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Rethinking Pain: The Paradoxical Problem

Rethinking Pain: The Paradoxical Problem

Chapter:
(p.24) 2 Rethinking Pain: The Paradoxical Problem
Source:
The Distressed Body
Author(s):
Drew Leder
Publisher:
University of Chicago Press
DOI:10.7208/chicago/9780226396248.003.0003

Pain is far more than an aversive sensation. Chronic pain, in particular, involves the sufferer in a complex experience filled with ambiguity and paradox. The tensions thereby established, the unknowns, pressures, and oscillations, form a significant part of the painfulness of pain. This chapter uses a phenomenological method to examine nine such paradoxes. For example, pain can be both immediate sensation and mediated by complex interpretations. It is a certainty for the experiencer, yet highly uncertain in character. It pulls one to the present, but also projects one outward to a feared or desired future. Chronic pain can seem located in the body and/or mind; interior to the self or an alien other; confined to a particular point and/or radiating everywhere. Such fundamental paradoxes, existential and epistemological, can challenge those living with long-term pain.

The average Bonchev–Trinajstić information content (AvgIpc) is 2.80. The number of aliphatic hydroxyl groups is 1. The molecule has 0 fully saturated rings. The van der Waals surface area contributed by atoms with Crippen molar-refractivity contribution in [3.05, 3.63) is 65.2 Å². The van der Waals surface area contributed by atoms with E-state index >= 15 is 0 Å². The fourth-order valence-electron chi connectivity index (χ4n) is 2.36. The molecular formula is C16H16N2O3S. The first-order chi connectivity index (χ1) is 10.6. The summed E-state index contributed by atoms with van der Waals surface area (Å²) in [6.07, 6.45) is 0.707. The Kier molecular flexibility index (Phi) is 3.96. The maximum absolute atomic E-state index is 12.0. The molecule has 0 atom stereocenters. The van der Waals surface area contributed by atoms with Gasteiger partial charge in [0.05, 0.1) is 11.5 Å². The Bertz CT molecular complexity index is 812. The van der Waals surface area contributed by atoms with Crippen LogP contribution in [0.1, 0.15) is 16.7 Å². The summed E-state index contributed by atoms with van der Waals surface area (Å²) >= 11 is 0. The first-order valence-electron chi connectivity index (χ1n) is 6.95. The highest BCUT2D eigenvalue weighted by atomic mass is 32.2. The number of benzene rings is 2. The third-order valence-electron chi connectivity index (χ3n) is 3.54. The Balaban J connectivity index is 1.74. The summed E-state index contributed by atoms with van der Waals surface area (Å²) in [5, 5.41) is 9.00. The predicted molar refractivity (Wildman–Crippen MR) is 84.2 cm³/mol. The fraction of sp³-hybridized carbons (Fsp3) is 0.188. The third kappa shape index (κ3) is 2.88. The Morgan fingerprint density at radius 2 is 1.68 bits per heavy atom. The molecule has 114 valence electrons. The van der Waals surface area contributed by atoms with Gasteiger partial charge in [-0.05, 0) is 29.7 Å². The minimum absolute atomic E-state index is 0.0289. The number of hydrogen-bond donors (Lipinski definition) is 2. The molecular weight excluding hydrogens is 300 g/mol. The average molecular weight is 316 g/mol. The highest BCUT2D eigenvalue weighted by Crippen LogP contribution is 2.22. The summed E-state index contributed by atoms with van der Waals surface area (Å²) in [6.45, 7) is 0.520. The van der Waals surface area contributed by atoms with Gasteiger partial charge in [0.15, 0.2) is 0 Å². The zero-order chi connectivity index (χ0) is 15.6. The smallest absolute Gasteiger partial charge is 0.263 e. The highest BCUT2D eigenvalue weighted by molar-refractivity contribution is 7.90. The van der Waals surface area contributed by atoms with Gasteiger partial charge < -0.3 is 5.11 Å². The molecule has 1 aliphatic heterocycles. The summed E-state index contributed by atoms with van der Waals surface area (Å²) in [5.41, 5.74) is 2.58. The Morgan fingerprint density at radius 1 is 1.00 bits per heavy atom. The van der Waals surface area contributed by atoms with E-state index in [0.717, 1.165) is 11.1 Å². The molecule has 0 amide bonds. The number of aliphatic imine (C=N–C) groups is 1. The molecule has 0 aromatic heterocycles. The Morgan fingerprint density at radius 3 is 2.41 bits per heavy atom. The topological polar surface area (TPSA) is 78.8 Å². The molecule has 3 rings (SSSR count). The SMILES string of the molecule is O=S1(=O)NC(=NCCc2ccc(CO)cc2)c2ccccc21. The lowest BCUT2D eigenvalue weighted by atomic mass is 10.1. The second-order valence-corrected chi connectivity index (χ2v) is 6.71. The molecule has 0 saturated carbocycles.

Keywords:   pain, chronic pain, sensation, phenomenology, embodiment

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